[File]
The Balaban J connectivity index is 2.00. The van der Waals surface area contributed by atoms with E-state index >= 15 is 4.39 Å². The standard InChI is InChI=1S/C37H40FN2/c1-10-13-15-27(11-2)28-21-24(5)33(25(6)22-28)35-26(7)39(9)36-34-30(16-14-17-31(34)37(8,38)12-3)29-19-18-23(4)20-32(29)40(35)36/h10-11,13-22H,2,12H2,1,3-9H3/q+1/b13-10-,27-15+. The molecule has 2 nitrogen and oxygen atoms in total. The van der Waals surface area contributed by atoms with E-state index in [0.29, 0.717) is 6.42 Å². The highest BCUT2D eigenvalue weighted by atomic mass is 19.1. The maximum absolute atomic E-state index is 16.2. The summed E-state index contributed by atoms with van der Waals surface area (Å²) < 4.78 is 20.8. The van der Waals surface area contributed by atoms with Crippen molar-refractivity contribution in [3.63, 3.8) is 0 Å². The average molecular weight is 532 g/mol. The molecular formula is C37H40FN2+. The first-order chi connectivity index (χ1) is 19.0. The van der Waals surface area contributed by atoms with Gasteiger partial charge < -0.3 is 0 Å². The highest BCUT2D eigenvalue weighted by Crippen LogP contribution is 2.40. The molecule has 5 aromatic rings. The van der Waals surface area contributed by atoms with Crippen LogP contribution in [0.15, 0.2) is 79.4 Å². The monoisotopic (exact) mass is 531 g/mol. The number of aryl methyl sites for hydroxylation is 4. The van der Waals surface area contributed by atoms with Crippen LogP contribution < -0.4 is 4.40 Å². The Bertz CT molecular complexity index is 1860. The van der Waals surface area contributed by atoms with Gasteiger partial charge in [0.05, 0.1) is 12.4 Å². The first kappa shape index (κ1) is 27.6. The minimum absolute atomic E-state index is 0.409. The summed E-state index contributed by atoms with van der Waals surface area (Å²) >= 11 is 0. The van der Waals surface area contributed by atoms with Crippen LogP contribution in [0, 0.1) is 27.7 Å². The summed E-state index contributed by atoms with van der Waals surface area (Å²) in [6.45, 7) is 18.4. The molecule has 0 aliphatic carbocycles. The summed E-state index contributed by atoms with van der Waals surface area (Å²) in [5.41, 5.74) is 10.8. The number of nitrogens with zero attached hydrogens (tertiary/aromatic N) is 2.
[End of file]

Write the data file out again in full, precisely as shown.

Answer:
The Balaban J connectivity index is 2.00. The van der Waals surface area contributed by atoms with E-state index >= 15 is 4.39 Å². The standard InChI is InChI=1S/C37H40FN2/c1-10-13-15-27(11-2)28-21-24(5)33(25(6)22-28)35-26(7)39(9)36-34-30(16-14-17-31(34)37(8,38)12-3)29-19-18-23(4)20-32(29)40(35)36/h10-11,13-22H,2,12H2,1,3-9H3/q+1/b13-10-,27-15+. The molecule has 2 nitrogen and oxygen atoms in total. The van der Waals surface area contributed by atoms with E-state index in [0.29, 0.717) is 6.42 Å². The highest BCUT2D eigenvalue weighted by atomic mass is 19.1. The maximum absolute atomic E-state index is 16.2. The summed E-state index contributed by atoms with van der Waals surface area (Å²) < 4.78 is 20.8. The van der Waals surface area contributed by atoms with Crippen molar-refractivity contribution in [3.63, 3.8) is 0 Å². The average molecular weight is 532 g/mol. The molecular formula is C37H40FN2+. The first-order chi connectivity index (χ1) is 19.0. The van der Waals surface area contributed by atoms with Gasteiger partial charge < -0.3 is 0 Å². The highest BCUT2D eigenvalue weighted by Crippen LogP contribution is 2.40. The molecule has 5 aromatic rings. The van der Waals surface area contributed by atoms with Crippen LogP contribution in [0.15, 0.2) is 79.4 Å². The monoisotopic (exact) mass is 531 g/mol. The number of aryl methyl sites for hydroxylation is 4. The van der Waals surface area contributed by atoms with Crippen LogP contribution < -0.4 is 4.40 Å². The Bertz CT molecular complexity index is 1860. The van der Waals surface area contributed by atoms with Gasteiger partial charge in [0.05, 0.1) is 12.4 Å². The first kappa shape index (κ1) is 27.6. The minimum absolute atomic E-state index is 0.409. The summed E-state index contributed by atoms with van der Waals surface area (Å²) >= 11 is 0. The van der Waals surface area contributed by atoms with Crippen LogP contribution in [0, 0.1) is 27.7 Å². The summed E-state index contributed by atoms with van der Waals surface area (Å²) in [6.45, 7) is 18.4. The molecule has 0 aliphatic carbocycles. The summed E-state index contributed by atoms with van der Waals surface area (Å²) in [5.41, 5.74) is 10.8. The number of nitrogens with zero attached hydrogens (tertiary/aromatic N) is 2.